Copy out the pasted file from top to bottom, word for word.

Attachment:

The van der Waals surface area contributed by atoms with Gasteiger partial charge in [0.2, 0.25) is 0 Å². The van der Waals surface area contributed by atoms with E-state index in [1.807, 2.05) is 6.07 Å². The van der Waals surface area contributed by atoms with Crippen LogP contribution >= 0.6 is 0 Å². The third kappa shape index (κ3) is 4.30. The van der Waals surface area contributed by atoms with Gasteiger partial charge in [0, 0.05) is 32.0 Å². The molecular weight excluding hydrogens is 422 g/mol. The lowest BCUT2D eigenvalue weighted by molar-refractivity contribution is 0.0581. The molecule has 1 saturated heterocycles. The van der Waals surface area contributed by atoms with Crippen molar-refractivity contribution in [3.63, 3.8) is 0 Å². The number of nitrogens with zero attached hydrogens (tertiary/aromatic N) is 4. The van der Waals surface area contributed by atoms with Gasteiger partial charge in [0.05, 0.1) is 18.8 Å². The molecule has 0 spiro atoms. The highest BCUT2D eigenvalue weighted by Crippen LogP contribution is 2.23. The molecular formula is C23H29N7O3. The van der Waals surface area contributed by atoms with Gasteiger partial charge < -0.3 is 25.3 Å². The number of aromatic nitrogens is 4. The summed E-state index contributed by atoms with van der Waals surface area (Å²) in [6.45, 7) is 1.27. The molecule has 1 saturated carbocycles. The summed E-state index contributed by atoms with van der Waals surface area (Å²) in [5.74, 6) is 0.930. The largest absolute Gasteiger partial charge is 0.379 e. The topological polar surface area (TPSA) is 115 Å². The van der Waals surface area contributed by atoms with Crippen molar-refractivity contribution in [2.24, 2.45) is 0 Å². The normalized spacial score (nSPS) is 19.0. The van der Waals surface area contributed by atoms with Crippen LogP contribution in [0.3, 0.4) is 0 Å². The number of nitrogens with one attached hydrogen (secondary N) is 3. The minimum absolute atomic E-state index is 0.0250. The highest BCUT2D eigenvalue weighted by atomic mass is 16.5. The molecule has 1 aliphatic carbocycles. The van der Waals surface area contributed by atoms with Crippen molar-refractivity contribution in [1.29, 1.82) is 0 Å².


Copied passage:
The van der Waals surface area contributed by atoms with Gasteiger partial charge in [0.2, 0.25) is 0 Å². The van der Waals surface area contributed by atoms with E-state index in [1.807, 2.05) is 6.07 Å². The van der Waals surface area contributed by atoms with Crippen LogP contribution >= 0.6 is 0 Å². The third kappa shape index (κ3) is 4.30. The van der Waals surface area contributed by atoms with Gasteiger partial charge in [0, 0.05) is 32.0 Å². The molecular weight excluding hydrogens is 422 g/mol. The lowest BCUT2D eigenvalue weighted by molar-refractivity contribution is 0.0581. The molecule has 1 saturated heterocycles. The van der Waals surface area contributed by atoms with Crippen molar-refractivity contribution in [3.63, 3.8) is 0 Å². The number of nitrogens with zero attached hydrogens (tertiary/aromatic N) is 4. The van der Waals surface area contributed by atoms with Gasteiger partial charge in [0.05, 0.1) is 18.8 Å². The molecule has 0 spiro atoms. The highest BCUT2D eigenvalue weighted by Crippen LogP contribution is 2.23. The molecular formula is C23H29N7O3. The van der Waals surface area contributed by atoms with Gasteiger partial charge < -0.3 is 25.3 Å². The number of aromatic nitrogens is 4. The summed E-state index contributed by atoms with van der Waals surface area (Å²) in [6.45, 7) is 1.27. The molecule has 1 saturated carbocycles. The summed E-state index contributed by atoms with van der Waals surface area (Å²) in [5.74, 6) is 0.930. The largest absolute Gasteiger partial charge is 0.379 e. The topological polar surface area (TPSA) is 115 Å². The van der Waals surface area contributed by atoms with Crippen molar-refractivity contribution in [2.24, 2.45) is 0 Å². The normalized spacial score (nSPS) is 19.0. The van der Waals surface area contributed by atoms with Crippen LogP contribution in [0.3, 0.4) is 0 Å². The number of nitrogens with one attached hydrogen (secondary N) is 3. The minimum absolute atomic E-state index is 0.0250. The highest BCUT2D eigenvalue weighted by atomic mass is 16.5. The molecule has 1 aliphatic carbocycles. The van der Waals surface area contributed by atoms with Crippen molar-refractivity contribution in [1.29, 1.82) is 0 Å².